What’s Up

Observing evening at Wellow, Sat 22nd April

REPORT A hugely successful Saturday evening under the stars with Bath Astronomers at Wellow on Saturday night. The sky clouded over soon after meeting up at 21:30 but even the poor weather forecast by metcheck.com suggested the high cloud would clear. To fill the time, we looked at the two new scopes brought to the evening, a 5" Newtonian on an equatorial mount and an 8" Dobsonian. Problems with focusing, mount alignment and navigating the sky were all openly chatted about. Hopefully Marjorie, Rachel, Steve and Francis who attended with Simon found it helpful. After almost an hour, the skies...

Read more...

Publy gathering at the Raven, Bath, Thu 13th July

Venue: The Raven, Queen Street, Bath Date/Time: Thursday July 13 at 20:00 Attendees: Any keen members of the group Purpose: An informal chat on plans for observing and participation in outreach events as well as about astronomy in general.

Read more...

Informal group gathering at the Star Inn, Bath, Wed 12th April

Venue: The Star Inn, The Vineyards, The Paragon, Bath Date/Time: Wednesday April 12 at 20:00 Attendees: Any keen members of the group Purpose: An informal chat on plans for observing and participation in outreach events as well as about astronomy in general.

Read more...

Cancelled – The Life & Times of Mary Somerville, BRLSI, 10th April 2017

********************** Due to ill health, this event has been cancelled ********************** Venue: 7.30pm Monday 10th April 2017 at the BRLSI Title: The Life & Times of Mary Somerville Speaker: Dr Claire Brock of the University of Leicester Description: Mary Fairfax Somerville (26 December 1780 – 29 November 1872) was a Scottish science writer and polymath. She studied mathematics and astronomy, and was nominated to be jointly the first female member of the Royal Astronomical Society at the same time as Caroline Herschel. In 1816 the Mary Somerville and her family...

Read more...

Observing at Wellow on Sat 1st April

Attendees - Jonathan, Charles, and about 8 visitors at Wellow, from 20:00 Dusk was still falling at 20:00, with a 3-day old moon, transparent skies, but also 50% cloud cover. Great views of the moon, and bright double stars (Castor, Mizar) as dusk descended, plus plenty of chat about telescope options. But the cloud cover increased to about 95%. Most departed by 21.30. Charles stayed on, and the skies got back to about 50% clear. This was good enough for a look at the bright Ursa Major galaxies (M51, M81, M82, even M101), and in Leo (M65, M66; M95, M96), M3, and a quick look at Jupiter....

Read more...

April Night Sky

For me, April is galaxy month. The Virgo and Coma galaxy clusters offer much the best galaxy field for amateur telescopes in the entire night sky, with scores of galaxies available to observers at a reasonably dark site with an 8" telescope; hundreds if you have a 12". April is on balance the best month to see them because they reach their highest elevation due south before midnight.(You can still see them in later months, but then you have less night time available as the evenings stay light so late.) The map below gives a sense of both galaxy clusters, as well as several groups of interesting...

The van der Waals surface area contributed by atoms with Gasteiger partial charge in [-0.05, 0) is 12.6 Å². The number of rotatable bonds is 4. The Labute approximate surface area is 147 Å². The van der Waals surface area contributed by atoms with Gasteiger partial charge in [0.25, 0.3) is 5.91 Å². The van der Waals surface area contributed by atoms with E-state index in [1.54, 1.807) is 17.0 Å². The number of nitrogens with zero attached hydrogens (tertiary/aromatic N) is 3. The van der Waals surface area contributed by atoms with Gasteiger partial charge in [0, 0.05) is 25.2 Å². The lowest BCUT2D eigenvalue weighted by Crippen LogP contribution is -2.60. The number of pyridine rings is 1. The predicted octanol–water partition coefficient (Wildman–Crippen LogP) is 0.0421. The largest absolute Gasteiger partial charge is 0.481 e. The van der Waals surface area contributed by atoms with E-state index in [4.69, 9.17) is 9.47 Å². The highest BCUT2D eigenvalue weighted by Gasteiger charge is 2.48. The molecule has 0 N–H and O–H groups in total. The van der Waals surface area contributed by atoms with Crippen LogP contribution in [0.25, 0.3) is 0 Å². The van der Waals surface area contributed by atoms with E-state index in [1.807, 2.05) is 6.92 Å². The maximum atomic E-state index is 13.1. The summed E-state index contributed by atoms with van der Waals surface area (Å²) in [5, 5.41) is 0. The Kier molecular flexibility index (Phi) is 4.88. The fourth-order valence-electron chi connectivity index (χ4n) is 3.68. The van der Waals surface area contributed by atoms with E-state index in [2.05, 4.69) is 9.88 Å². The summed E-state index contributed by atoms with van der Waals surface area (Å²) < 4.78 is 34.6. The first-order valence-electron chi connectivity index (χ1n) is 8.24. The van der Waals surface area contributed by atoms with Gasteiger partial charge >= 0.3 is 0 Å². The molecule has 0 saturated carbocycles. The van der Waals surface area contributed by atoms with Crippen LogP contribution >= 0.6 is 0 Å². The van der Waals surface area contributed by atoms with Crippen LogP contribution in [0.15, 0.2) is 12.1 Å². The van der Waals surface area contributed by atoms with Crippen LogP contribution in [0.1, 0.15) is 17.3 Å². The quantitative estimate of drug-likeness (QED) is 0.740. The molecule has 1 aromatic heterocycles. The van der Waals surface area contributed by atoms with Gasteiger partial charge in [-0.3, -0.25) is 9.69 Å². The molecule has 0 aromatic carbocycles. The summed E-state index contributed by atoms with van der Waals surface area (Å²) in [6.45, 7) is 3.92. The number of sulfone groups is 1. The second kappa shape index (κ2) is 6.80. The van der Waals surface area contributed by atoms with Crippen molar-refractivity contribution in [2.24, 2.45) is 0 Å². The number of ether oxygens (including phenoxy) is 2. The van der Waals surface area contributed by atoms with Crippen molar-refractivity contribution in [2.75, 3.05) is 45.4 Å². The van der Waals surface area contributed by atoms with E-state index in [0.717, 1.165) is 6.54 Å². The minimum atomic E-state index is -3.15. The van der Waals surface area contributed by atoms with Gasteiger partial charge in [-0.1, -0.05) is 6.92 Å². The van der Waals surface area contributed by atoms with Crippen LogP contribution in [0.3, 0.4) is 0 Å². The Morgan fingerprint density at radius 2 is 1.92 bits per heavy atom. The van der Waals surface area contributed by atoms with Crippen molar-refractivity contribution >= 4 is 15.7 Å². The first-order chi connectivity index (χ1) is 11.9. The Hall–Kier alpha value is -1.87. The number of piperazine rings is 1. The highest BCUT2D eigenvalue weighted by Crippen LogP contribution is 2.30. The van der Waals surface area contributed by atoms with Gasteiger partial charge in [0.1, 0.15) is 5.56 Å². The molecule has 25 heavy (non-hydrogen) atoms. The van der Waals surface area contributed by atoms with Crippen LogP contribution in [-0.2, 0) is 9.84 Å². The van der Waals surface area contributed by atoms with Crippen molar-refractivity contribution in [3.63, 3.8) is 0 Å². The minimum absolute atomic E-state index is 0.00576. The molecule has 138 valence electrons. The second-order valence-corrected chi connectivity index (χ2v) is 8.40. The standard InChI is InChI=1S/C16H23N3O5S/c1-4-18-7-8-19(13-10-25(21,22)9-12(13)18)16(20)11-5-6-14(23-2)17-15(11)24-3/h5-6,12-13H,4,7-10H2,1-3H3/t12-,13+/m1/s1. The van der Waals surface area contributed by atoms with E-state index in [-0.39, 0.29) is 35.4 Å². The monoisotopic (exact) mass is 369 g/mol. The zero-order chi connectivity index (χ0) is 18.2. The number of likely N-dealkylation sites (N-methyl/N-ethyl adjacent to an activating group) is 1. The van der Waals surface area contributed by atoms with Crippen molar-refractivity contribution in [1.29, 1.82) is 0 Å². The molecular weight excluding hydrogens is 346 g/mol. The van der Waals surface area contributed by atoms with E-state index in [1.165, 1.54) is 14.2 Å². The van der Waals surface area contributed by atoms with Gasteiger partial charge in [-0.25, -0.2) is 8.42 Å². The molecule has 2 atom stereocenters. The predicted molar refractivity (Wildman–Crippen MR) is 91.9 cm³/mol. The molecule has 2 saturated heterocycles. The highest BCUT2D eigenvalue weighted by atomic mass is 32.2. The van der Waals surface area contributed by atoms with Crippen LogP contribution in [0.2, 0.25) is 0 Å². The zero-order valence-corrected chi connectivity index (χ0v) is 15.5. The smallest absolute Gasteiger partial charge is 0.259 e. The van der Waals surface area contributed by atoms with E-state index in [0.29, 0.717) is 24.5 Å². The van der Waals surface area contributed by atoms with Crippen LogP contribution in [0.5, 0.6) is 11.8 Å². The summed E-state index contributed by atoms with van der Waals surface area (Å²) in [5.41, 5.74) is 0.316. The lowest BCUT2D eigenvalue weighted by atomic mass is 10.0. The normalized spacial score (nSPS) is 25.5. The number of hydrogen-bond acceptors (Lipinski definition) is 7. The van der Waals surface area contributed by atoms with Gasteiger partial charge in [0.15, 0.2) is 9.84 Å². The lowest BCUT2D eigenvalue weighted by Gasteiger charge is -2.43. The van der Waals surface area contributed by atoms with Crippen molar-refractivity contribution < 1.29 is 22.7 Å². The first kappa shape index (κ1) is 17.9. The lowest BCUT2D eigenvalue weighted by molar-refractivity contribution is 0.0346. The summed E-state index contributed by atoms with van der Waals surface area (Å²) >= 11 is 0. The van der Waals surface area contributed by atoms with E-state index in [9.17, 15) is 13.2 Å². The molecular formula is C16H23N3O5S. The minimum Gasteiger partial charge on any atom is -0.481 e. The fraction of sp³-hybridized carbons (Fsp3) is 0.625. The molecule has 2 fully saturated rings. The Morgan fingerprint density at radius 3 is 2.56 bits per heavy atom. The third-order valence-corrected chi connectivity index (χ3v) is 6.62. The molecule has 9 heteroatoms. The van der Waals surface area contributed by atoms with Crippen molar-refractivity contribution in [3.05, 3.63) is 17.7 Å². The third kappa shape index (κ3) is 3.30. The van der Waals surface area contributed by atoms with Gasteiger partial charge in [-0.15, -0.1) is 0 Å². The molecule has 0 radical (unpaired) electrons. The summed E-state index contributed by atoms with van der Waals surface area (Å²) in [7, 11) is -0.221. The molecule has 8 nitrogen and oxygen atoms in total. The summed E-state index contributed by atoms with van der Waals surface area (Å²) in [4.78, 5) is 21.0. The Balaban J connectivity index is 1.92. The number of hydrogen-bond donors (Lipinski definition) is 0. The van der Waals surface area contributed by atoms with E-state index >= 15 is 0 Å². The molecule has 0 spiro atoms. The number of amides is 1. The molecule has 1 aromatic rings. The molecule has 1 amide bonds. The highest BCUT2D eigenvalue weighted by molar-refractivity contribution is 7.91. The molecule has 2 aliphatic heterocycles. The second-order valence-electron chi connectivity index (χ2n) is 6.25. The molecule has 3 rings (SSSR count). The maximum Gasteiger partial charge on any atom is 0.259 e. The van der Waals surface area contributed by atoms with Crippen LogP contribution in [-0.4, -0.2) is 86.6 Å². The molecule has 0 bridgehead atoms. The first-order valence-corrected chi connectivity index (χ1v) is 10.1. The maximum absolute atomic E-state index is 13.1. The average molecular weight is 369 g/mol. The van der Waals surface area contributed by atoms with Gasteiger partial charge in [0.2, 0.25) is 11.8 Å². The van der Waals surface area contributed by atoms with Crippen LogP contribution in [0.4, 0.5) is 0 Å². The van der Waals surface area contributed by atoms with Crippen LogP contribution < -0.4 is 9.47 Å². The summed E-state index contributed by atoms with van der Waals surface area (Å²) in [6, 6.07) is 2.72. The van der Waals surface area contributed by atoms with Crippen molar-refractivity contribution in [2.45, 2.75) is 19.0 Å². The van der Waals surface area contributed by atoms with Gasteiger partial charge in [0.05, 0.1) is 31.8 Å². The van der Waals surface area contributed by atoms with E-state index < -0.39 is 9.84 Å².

Read more...

March Night Sky

March provides the best opportunity this year to see Mercury in the evening sky for us northerners. Mercury is never very far away from the sun in the sky, so for evening appearances you have to catch it after the sun has set, but before Mercury does. The geometry of our position on the earth's surface, and how that relates to the ecliptic (the plane in which  that the planets of the solar system orbit) means that the best opportunity for this is around March. This is when the sun is "moving" northwards in our sky at the maximum rate, and a planet setting after the sun is therefore approximately...

Read more...

February Night Sky

Mars is technically visible in the night sky for much of the year, but for reasons I have explained before, its distance from the earth varies by a huge factor, and much of the time it presents only a very small disc where your chances of seeing anything more than a bright red blob are small. That is true this month, but there is added interest, since at the end of the month Mars will pass very close - less than a degree, so in the same field of view at low power in some telescopes - from Uranus. The closest approach is on February 27. If you have never seen Uranus, or have difficulty in finding...

Read more...

January Night Sky

Our early evening skies this month  are dominated by Venus shining a brilliant white in the south west, setting at around 9pm. It is an impressive sight with the naked eye, but  a disappointing one in a telescope. The wall to wall toxic cloud cover of our near twin planet presents a uniformly white appearance over the illuminated part of the disc, which for most of this month resembles a half-moon. And that is all you will see. It is so bright that any variation in the tone of the cloud cover will be impossible to detect. If you want to observe Venus through a telescope it is better to do so in daytime....

Read more...

December Night Sky

The recent run of clear nights has been good for observing, but also, of course, cold. This will be a test of your cold weather clothing. I find people new to observing may bring sensible coats, hats, gloves etc, but often  neglect their feet. You really need to bring boots that provide some insulation, and ideally are waterproof, plus thick socks. Wellies won't do. Mountain walking boots are fine. If you have skiing gear, that should do very well. The other problem is the telescope. Lenses and mirrors exposed to the night sky will tend to dew up, though dew shields and various electrical heating...

Read more...